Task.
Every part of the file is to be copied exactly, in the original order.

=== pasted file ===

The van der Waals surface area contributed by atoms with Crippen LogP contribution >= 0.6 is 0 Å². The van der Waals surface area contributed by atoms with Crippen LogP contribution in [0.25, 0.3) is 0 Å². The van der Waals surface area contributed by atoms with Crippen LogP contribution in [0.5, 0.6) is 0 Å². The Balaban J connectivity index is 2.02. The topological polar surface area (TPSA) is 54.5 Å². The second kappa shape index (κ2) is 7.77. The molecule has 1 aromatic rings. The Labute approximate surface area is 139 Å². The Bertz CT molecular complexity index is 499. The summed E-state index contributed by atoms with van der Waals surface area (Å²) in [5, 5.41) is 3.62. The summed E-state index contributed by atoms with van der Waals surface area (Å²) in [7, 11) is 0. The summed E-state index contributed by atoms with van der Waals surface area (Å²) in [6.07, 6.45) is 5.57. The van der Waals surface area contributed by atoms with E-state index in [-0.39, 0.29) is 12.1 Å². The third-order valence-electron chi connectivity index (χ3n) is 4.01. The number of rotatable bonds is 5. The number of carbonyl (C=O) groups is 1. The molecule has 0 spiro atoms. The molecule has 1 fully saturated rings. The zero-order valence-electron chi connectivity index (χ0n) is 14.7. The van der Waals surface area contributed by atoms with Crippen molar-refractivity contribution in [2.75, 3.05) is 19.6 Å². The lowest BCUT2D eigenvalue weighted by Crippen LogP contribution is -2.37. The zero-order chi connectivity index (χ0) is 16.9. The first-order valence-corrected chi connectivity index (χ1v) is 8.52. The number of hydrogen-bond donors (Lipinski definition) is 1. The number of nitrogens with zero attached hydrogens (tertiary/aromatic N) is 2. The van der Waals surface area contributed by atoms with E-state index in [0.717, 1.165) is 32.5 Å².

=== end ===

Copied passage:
The van der Waals surface area contributed by atoms with Crippen LogP contribution >= 0.6 is 0 Å². The van der Waals surface area contributed by atoms with Crippen LogP contribution in [0.25, 0.3) is 0 Å². The van der Waals surface area contributed by atoms with Crippen LogP contribution in [0.5, 0.6) is 0 Å². The Balaban J connectivity index is 2.02. The topological polar surface area (TPSA) is 54.5 Å². The second kappa shape index (κ2) is 7.77. The molecule has 1 aromatic rings. The Labute approximate surface area is 139 Å². The Bertz CT molecular complexity index is 499. The summed E-state index contributed by atoms with van der Waals surface area (Å²) in [5, 5.41) is 3.62. The summed E-state index contributed by atoms with van der Waals surface area (Å²) in [7, 11) is 0. The summed E-state index contributed by atoms with van der Waals surface area (Å²) in [6.07, 6.45) is 5.57. The van der Waals surface area contributed by atoms with E-state index in [-0.39, 0.29) is 12.1 Å². The third-order valence-electron chi connectivity index (χ3n) is 4.01. The number of rotatable bonds is 5. The number of carbonyl (C=O) groups is 1. The molecule has 0 spiro atoms. The molecule has 1 fully saturated rings. The zero-order valence-electron chi connectivity index (χ0n) is 14.7. The van der Waals surface area contributed by atoms with Crippen molar-refractivity contribution in [2.75, 3.05) is 19.6 Å². The lowest BCUT2D eigenvalue weighted by Crippen LogP contribution is -2.37. The zero-order chi connectivity index (χ0) is 16.9. The first-order valence-corrected chi connectivity index (χ1v) is 8.52. The number of hydrogen-bond donors (Lipinski definition) is 1. The number of nitrogens with zero attached hydrogens (tertiary/aromatic N) is 2. The van der Waals surface area contributed by atoms with E-state index in [0.717, 1.165) is 32.5 Å².